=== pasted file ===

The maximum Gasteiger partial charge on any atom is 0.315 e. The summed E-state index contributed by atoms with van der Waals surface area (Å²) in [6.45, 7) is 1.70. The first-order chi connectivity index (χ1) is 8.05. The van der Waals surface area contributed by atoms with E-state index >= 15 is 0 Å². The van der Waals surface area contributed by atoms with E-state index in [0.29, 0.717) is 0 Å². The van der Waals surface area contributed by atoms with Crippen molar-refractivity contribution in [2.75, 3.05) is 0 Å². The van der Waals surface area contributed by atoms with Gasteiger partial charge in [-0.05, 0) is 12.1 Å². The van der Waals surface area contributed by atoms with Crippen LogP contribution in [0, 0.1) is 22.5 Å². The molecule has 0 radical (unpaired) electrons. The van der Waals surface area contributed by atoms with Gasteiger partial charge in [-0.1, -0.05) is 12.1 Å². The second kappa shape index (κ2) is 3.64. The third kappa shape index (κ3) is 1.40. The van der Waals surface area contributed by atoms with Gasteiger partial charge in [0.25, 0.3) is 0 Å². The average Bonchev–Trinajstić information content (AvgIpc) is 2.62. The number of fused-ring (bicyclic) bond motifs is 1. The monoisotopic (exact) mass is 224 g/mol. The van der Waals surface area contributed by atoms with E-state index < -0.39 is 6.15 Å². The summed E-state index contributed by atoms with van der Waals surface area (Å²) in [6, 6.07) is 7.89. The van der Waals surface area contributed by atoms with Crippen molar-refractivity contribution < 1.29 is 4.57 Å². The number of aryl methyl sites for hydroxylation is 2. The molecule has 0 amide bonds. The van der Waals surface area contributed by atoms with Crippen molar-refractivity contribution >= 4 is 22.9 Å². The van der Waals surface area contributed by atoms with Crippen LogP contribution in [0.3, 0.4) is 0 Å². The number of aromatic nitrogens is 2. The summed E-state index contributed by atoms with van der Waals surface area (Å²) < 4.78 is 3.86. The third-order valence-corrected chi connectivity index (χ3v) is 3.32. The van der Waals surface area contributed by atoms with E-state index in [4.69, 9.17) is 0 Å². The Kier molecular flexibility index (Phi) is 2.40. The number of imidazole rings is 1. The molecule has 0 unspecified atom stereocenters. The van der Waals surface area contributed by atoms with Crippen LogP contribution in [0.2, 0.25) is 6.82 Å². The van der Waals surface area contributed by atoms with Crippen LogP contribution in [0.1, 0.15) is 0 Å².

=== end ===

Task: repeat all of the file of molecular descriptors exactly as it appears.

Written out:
The maximum Gasteiger partial charge on any atom is 0.315 e. The summed E-state index contributed by atoms with van der Waals surface area (Å²) in [6.45, 7) is 1.70. The first-order chi connectivity index (χ1) is 8.05. The van der Waals surface area contributed by atoms with E-state index >= 15 is 0 Å². The van der Waals surface area contributed by atoms with E-state index in [0.29, 0.717) is 0 Å². The van der Waals surface area contributed by atoms with Crippen molar-refractivity contribution in [2.75, 3.05) is 0 Å². The van der Waals surface area contributed by atoms with Gasteiger partial charge in [-0.05, 0) is 12.1 Å². The van der Waals surface area contributed by atoms with Crippen LogP contribution in [0, 0.1) is 22.5 Å². The molecule has 0 radical (unpaired) electrons. The van der Waals surface area contributed by atoms with Gasteiger partial charge in [-0.1, -0.05) is 12.1 Å². The second kappa shape index (κ2) is 3.64. The third kappa shape index (κ3) is 1.40. The van der Waals surface area contributed by atoms with Gasteiger partial charge in [0.25, 0.3) is 0 Å². The average Bonchev–Trinajstić information content (AvgIpc) is 2.62. The number of fused-ring (bicyclic) bond motifs is 1. The monoisotopic (exact) mass is 224 g/mol. The van der Waals surface area contributed by atoms with E-state index < -0.39 is 6.15 Å². The summed E-state index contributed by atoms with van der Waals surface area (Å²) in [6, 6.07) is 7.89. The van der Waals surface area contributed by atoms with Crippen molar-refractivity contribution < 1.29 is 4.57 Å². The number of aryl methyl sites for hydroxylation is 2. The molecule has 0 amide bonds. The van der Waals surface area contributed by atoms with Crippen molar-refractivity contribution >= 4 is 22.9 Å². The van der Waals surface area contributed by atoms with Crippen LogP contribution in [0.3, 0.4) is 0 Å². The number of aromatic nitrogens is 2. The summed E-state index contributed by atoms with van der Waals surface area (Å²) < 4.78 is 3.86. The third-order valence-corrected chi connectivity index (χ3v) is 3.32. The van der Waals surface area contributed by atoms with E-state index in [4.69, 9.17) is 0 Å². The Kier molecular flexibility index (Phi) is 2.40. The number of imidazole rings is 1. The molecule has 0 unspecified atom stereocenters. The van der Waals surface area contributed by atoms with Crippen LogP contribution in [0.2, 0.25) is 6.82 Å². The van der Waals surface area contributed by atoms with Crippen LogP contribution in [0.1, 0.15) is 0 Å².